Woodward Is The Artistic Genius Man United Have So Desperately Needed
If your ideas provoke the establishment to vilify or threaten you, you must be right.
- The Galileo Gambit
True genius is rare, comes in many forms, and is not always well-received by the masses. Galileo was laughed at when he first said the world was flat; Oscar Wilde, though popular, was trialled twice and imprisoned; and Vincent Van Gogh was simply never appreciated in his own lifetime. Glued to Sky Sports News and Twitter on transfer deadline day, I couldn’t help but wonder if someday we would be adding one more name to that list - the name Ed Woodward.
When news of Manchester United’s deal for Radamel Falcao broke, the Internet erupted with snide questions like, “Can he play centre-half?” No, of course he can’t, you idiot – that’s like employing Mozart to drive a tractor. And Ed Woodward understands this in a unique way because often it takes one gifted person to recognise another. He didn’t sign Falcao to play centre-half. United’s top-heavy squad, and particularly the apparent need for defensive reinforcements, lured out that sizeable cross section of individuals who love both football and similes. But Ed Woodward doesn’t care for their droll use of rhetorical devices because this squad is Ed Woodward’s sonnet. And Shakespeare never wrote about defensive midfielders.
Tempting as it may be to regard Ed Woodward as the Bard of modern times, perhaps the best comparison for Ed Woodward is Michelangelo. Now, I know the question many of you are asking: Michelangelo, the painter or Michelangelo, the Ninja Turtle? And the answer is both. The former was considered the greatest living artist of his era, commissioned to create masterpieces for the highest authorities of the day; the ultimate Renaissance man - sound familiar? In the title sequence to Teenage Mutant Hero Turtles, Michelangelo is alleged to have been a “party dude”, and it is widely known that Ed Woodward also likes parties. Third parties, to be precise.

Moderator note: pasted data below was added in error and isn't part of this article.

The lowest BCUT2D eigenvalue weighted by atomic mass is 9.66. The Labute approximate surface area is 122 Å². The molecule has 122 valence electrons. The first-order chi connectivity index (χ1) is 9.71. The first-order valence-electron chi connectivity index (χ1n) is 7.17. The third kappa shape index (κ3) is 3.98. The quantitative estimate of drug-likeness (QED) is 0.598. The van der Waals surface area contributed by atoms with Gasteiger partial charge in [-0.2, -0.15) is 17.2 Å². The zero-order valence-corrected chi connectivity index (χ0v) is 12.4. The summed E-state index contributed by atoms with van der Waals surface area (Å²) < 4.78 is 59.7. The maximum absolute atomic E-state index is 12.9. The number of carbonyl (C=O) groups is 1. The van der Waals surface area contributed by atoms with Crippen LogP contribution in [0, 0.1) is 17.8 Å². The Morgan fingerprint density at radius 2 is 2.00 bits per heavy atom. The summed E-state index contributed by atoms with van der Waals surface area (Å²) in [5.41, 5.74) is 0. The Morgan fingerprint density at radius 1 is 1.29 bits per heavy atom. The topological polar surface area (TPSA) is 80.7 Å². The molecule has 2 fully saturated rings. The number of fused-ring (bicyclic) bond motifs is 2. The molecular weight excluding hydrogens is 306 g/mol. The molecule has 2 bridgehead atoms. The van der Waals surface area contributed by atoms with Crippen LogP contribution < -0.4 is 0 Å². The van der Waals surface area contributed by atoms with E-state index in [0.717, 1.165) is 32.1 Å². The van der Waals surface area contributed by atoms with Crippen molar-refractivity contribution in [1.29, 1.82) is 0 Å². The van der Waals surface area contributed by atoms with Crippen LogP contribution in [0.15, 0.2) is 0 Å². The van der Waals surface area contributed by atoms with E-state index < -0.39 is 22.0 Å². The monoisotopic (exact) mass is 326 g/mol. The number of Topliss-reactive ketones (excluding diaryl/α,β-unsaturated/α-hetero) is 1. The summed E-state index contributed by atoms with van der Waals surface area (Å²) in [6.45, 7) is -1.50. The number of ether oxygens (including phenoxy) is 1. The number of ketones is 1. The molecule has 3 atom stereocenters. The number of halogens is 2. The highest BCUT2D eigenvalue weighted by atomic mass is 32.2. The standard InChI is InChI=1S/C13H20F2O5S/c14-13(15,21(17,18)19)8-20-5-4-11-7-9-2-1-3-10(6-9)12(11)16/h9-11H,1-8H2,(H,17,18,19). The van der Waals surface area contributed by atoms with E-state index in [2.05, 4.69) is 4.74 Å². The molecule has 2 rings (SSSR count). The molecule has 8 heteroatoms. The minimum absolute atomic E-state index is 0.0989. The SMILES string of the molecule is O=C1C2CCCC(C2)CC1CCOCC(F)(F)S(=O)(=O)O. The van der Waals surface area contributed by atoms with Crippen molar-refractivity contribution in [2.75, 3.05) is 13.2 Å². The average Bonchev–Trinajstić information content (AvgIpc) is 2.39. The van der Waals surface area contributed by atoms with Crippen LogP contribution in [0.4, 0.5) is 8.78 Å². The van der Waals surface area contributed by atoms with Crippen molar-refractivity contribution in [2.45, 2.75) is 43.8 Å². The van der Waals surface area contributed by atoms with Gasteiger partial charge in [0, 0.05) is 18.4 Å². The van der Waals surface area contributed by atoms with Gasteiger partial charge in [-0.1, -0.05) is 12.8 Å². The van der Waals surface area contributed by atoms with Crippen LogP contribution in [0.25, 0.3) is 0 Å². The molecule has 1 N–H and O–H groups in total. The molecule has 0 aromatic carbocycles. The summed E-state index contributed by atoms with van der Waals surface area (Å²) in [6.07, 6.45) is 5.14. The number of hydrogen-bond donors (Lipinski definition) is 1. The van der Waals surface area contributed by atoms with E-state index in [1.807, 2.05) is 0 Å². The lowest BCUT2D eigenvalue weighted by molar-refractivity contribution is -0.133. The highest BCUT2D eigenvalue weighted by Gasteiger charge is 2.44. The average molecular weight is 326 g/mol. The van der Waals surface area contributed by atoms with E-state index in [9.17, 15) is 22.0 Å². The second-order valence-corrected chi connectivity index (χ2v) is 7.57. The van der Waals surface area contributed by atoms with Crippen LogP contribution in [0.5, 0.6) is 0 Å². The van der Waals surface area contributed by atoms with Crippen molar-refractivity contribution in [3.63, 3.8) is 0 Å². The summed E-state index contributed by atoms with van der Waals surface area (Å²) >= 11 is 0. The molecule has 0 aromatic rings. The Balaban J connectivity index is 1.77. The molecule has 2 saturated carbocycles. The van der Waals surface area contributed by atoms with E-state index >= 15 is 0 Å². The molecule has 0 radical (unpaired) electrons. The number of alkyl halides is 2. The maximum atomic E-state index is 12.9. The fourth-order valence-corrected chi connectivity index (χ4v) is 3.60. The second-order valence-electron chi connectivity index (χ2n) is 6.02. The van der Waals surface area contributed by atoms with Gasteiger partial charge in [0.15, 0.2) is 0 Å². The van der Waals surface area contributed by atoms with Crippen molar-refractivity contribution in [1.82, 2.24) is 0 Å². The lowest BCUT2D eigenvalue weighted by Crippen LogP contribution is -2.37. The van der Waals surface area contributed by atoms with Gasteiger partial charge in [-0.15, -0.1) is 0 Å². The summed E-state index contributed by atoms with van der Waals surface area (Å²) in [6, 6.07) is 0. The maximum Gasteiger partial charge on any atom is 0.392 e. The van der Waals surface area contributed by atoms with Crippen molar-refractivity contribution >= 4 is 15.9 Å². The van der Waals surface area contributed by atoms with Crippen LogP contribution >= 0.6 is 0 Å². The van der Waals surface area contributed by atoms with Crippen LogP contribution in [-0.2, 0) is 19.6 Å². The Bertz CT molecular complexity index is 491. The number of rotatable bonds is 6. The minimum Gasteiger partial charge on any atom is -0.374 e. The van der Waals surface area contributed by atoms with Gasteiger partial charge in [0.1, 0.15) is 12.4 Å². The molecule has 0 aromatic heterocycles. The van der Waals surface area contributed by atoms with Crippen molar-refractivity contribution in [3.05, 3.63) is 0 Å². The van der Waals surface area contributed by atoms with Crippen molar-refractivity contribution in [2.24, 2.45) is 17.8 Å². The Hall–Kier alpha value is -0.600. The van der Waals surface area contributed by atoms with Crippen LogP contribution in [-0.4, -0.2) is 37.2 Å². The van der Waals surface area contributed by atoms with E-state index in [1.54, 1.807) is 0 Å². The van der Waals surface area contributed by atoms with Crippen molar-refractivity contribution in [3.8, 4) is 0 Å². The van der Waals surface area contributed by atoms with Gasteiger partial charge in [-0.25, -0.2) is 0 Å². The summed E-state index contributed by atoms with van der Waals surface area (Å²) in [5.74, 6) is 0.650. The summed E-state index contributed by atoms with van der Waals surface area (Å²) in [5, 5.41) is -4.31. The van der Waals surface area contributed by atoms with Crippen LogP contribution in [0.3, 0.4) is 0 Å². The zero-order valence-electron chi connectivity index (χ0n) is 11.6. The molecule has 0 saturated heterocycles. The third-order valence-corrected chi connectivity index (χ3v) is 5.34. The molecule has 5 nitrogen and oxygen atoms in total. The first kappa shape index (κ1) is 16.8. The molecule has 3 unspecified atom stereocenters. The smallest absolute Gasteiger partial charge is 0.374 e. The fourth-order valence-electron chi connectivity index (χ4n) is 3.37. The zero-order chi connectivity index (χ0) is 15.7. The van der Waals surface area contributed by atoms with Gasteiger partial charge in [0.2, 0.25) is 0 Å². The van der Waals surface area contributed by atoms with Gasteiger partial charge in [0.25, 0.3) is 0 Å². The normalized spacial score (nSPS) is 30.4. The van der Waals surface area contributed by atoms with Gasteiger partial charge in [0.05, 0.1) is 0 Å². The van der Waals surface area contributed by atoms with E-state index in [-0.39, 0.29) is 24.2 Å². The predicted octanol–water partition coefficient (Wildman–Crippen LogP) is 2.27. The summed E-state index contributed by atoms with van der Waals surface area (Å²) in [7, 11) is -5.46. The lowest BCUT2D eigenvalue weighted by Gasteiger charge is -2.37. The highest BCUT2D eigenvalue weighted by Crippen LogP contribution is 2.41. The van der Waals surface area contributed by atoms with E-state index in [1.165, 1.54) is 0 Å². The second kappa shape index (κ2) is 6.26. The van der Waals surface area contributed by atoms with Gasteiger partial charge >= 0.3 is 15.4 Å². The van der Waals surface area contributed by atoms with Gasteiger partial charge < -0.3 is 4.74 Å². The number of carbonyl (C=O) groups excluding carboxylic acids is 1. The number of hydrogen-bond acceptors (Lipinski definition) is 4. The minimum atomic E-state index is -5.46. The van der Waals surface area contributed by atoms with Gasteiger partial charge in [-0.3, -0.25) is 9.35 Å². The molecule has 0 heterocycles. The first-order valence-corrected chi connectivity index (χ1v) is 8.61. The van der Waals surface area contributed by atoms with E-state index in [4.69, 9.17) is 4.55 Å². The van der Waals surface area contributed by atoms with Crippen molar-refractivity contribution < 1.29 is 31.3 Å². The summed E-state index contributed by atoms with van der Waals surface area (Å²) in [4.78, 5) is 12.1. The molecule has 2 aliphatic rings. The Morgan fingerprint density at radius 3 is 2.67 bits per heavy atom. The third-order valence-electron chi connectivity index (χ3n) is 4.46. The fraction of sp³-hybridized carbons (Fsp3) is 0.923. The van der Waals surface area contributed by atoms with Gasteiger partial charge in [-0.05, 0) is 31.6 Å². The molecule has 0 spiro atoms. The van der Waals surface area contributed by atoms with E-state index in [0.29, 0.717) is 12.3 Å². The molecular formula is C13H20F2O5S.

Some men ask, “Why?” Others ask, “Why not?” Ed Woodward looks upon the latter with sympathetic eyes, as he refuses to use the word ‘not’ – it is too negative for his vocabulary. In his spare time, he contemplates the possibility of a phrase more optimistic than “anything is possible.” It is not by coincidence that Ed Woodward mentions dreams and the transfer market in the same breath, though Ed Woodward does appreciate the beauty of coincidence. No, for Ed Woodward, the transfer market is the real Theatre of Dreams. It allows him to surround himself with fellow artists, turning Old Trafford into the Premier League’s Place du Tertre. Juan Mata, stifled by Jose Mourinho, represents the plight of the creative thinker; Angel Di María, the angel, represents the salvation of Ed Woodward and his vision; and Radamel Falcao, the Colombian, represents the drug issues that many artists struggle with.
While Ed Woodward has managed to sidestep the pitfall of substance abuse, he has faced his share of struggle. The ‘failures’ of last season were born out of a quick and difficult transition from the era of Sir Alex Ferguson to that of Ed Woodward. It was like going from chalk to cheese. One of those smelly French cheeses that artsy people more intelligent than you like. Genius needs freedom to blossom, so it was unfair to criticise Ed Woodward when he failed to immediately create a Mona Lisa out of the newspaper comic strip left behind by Fergie. The failed pursuits of high profile players and the signing of Marouane Fellaini have drawn widespread and public criticism, but every artist spills some paint or hits a bum note from time to time. What is important is their vision.
According to the Ed Woodward gambit, Ed Woodward is destined to be maligned by the establishment. Both in spite and because of this very reason, his vision of a squad of artists will be revered as a masterpiece in years to come.